The health and care system needs to deliver joined-up, proactive support for growing numbers of older people and people living with multiple long-term conditions. But the NHS is structured around separate organisations working autonomously, which is reflected in the way that services are contracted and paid for, and the way that providers and commissioners are inspected and regulated. This makes it difficult to join up services across different parts of the NHS.
Joining up services across health and social care is even harder due to the fault line between NHS services, which are free at the point of use, and social care services, which are means and needs tested. Past efforts to integrate care have often paid insufficient attention to the role of local authorities.
There is no single definition of integrated care and services can be joined up in different ways, for example between primary and secondary care, physical and mental health care and health and social care. In many areas, the response to Covid-19 underlined the power of system working, which took many forms including mutual aid between NHS providers, work with voluntary and community organisations or closer engagement with local government.
Integrated care in England is now being pursued through ICSs. Since April 2021, all parts of England have been covered by one of 42 ICSs. They are underpinned by joint working at ‘place’ level, which is where much of the heavy lifting of integration takes place, driven by ’place-based partnerships’ involving NHS organisations, local authorities, voluntary and community sector organisations and local communities across a smaller footprint than an ICS, often based on the area covered by a local authority. These are complemented by initiatives at neighbourhood level, where primary care networks (groups of GP practices and other community-based services) work together to deliver improved services to populations of 30–50,000. Other non-statutory partnerships, such as provider collaboratives, are also set to become a key part of the arrangements across health and social care. These partnership arrangements encourage organisations to work together and focus on system-wide objectives and improving outcomes for the communities they serve.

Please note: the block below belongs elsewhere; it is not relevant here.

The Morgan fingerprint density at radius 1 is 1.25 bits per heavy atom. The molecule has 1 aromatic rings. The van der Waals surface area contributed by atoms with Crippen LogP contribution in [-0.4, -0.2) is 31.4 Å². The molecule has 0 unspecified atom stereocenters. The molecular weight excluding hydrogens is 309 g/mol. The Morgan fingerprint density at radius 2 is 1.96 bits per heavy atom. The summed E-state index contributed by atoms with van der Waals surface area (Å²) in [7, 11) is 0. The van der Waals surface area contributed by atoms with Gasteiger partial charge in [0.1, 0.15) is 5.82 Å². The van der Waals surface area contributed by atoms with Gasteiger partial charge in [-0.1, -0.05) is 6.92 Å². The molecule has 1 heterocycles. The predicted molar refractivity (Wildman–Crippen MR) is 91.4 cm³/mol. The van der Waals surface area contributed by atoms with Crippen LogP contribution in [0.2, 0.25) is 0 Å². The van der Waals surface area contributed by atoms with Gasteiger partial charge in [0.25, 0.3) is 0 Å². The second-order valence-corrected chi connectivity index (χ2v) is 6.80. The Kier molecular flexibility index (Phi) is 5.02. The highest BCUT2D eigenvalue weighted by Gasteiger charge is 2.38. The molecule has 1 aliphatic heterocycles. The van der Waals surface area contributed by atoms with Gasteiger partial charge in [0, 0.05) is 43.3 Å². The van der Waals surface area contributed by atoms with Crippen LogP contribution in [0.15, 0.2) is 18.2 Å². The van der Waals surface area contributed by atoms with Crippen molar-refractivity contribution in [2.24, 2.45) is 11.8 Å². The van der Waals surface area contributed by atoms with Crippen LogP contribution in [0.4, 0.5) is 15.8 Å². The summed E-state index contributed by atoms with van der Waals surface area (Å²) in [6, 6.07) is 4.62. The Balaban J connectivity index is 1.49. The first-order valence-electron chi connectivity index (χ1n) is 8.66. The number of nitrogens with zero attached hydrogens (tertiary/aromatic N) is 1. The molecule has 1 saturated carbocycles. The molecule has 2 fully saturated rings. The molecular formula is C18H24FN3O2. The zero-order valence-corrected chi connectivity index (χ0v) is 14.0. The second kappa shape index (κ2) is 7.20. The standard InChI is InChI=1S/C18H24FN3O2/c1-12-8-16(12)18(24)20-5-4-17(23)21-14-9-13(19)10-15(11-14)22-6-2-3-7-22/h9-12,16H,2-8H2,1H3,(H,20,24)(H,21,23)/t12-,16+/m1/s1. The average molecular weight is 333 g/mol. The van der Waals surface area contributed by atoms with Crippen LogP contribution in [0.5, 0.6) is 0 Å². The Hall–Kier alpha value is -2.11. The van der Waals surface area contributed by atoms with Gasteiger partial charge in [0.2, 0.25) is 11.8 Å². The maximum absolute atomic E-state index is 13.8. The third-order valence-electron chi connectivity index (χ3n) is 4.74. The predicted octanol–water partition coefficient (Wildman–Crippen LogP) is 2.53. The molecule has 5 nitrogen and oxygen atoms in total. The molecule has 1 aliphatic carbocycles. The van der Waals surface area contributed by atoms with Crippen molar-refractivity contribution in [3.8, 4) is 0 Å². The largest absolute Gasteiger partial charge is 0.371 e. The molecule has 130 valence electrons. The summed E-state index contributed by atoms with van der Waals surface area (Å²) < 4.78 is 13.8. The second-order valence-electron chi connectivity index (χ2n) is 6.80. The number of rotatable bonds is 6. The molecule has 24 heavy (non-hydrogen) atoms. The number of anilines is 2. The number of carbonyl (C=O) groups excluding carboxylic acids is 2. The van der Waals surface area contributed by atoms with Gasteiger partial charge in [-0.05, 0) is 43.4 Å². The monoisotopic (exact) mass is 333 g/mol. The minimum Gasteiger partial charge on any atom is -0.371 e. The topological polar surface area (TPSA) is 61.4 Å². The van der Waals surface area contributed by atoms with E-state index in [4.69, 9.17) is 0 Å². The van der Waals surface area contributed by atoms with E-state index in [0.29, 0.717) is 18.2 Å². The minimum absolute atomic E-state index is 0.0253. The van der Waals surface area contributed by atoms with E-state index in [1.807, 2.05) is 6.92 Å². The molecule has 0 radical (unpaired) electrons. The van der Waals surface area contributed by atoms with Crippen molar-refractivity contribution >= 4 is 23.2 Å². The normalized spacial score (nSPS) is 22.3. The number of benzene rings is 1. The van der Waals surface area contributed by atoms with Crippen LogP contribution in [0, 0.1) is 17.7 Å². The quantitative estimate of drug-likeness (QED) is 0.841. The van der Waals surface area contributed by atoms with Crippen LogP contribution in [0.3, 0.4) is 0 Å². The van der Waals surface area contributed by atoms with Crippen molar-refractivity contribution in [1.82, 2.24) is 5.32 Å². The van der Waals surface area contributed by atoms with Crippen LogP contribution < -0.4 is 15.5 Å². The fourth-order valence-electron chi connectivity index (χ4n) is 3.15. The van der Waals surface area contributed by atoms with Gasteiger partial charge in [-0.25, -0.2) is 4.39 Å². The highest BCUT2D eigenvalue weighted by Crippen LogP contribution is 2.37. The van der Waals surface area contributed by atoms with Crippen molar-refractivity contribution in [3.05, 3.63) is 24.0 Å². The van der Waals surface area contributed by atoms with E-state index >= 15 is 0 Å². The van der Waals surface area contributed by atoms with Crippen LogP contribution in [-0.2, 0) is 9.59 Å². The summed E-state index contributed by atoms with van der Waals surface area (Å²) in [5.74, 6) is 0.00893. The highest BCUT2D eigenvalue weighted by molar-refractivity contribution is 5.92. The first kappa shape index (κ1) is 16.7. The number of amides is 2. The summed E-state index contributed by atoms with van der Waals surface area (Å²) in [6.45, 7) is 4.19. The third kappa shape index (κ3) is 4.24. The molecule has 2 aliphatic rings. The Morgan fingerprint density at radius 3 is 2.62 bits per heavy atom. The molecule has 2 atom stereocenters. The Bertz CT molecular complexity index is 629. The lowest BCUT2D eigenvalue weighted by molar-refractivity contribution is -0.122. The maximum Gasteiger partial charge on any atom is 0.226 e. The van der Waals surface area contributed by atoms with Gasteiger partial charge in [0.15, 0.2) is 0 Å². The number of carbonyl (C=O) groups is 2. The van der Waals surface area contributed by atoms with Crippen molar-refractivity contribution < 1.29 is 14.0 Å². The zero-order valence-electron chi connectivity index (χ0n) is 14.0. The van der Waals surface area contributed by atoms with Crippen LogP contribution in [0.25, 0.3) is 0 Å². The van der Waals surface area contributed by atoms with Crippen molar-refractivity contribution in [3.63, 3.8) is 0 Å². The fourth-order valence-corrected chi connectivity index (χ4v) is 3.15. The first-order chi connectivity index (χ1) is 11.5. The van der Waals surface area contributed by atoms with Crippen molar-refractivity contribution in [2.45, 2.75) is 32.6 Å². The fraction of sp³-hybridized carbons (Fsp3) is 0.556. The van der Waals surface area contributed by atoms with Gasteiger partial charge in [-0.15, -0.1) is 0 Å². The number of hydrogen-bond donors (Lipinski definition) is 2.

In early 2021, the Department of Health and Social Care published a White Paper that included the legislative proposals now incorporated in the Health and Care Act. The Act entered parliament in July 2021 and came into effect in July 2022. In addition to setting out a statutory framework for ICSs, it will remove some of the legal and financial rules that have hampered integrated care. This includes changes to the competition and procurement rules, which could give ICSs greater flexibility to deliver joined-up care to the increasing number of people who rely on multiple services.
The government has also signalled that while ICSs and the measures in the Act are a step in the right direction to better integrate care, they intend to go further and co-produce a comprehensive national plan for supporting and enabling integration between health and social care. This plan will focus on creating the right local incentives for integration and prevention and breaking down the barriers between services.